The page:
An Amazon Bestseller and BookLife Editor’s Pick
“The Tree of Knowledge is a dynamite read... reminiscent of Dan Brown's The Da Vinci Code but smarter, sharper and vertiginously twisted. A thrill ride with no seatbelt but what an incredible view.”—Junot Díaz, New York Times bestselling author and winner of the Pulitzer Prize
Knowledge is power.
It is said that the greatest chess masters can envision a match’s outcome ten moves before it occurs. Imagine a person who can visualize ten steps ahead, not simply in the game of chess, but in every human interaction.
Imagine a person who can see a punch before it is thrown; who knows what you are going to say before you say it; who can see every political and economic move long before it happens.
Imagine a secret that can make this all possible.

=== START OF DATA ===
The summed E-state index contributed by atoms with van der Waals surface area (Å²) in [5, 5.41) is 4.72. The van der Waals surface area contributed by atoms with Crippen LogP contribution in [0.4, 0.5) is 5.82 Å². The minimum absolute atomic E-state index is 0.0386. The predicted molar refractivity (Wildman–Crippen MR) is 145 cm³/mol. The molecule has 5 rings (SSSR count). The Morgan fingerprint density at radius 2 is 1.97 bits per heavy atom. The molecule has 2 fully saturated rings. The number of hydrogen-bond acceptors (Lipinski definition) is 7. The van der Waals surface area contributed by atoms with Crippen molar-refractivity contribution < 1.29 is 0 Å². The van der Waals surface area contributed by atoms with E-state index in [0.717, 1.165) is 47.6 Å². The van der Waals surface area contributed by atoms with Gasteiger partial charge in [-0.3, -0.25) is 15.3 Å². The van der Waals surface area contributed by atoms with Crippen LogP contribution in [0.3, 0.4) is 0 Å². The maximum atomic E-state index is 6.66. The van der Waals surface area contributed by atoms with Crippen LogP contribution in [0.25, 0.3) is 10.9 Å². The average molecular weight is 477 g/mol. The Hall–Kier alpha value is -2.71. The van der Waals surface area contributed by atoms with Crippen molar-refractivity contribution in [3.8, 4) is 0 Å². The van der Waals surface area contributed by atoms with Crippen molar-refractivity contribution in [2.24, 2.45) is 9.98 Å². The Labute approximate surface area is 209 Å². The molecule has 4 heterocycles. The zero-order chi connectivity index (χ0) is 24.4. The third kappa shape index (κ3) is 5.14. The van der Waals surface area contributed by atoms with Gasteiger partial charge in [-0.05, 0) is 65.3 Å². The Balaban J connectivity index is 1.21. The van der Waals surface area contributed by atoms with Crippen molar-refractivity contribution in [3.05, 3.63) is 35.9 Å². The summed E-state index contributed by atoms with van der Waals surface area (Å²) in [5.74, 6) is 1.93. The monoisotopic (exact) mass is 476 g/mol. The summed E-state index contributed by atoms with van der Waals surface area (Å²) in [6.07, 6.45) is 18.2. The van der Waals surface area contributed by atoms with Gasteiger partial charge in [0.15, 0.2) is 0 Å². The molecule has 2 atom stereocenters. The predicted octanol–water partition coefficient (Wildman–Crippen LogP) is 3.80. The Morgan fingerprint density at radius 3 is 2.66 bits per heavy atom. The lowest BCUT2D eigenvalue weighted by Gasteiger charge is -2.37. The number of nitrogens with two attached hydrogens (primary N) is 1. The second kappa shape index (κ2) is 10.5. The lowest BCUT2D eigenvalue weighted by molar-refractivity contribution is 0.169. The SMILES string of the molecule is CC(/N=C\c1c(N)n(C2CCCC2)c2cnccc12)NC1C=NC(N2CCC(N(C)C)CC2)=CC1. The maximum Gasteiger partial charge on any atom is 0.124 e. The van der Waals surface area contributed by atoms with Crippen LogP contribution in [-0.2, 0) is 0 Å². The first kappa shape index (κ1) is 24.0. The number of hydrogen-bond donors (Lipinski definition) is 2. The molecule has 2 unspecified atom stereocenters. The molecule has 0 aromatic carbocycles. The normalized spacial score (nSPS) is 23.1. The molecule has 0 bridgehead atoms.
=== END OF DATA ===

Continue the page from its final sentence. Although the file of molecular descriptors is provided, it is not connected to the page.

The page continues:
Mathematics professor Albert Puddles exposes this secret for himself as he is thrust into a murder investigation on the Princeton campus. The discovery leads Albert to delve into ancient religious interpretation and unmask new analytical abilities, all while teaming up with an aging mentor, a curious teaching assistant, and an elite Book Club on a frantic chase across America to recover this world-changing knowledge before it falls into dangerous hands.
Albert—now embedded in a national cat-and-mouse political power play—rediscovers a woman from his past and is forced to confront his own understanding of love, rationality, power, and the true limits of the human mind.
A well constructed road to nowhere
The narrative hurtles along, bolstered with diverting but well-known logic puzzles, to cover the fact that many of the important plot revelations are quite predictable. Nothing like telegraphing the stunt to diminish its impact. The conclusion reads as little more than a setup for a sequel, making the work unsatisfying rather than intriguing. Turns what seemed to be a fun read into non-nutritive junk food.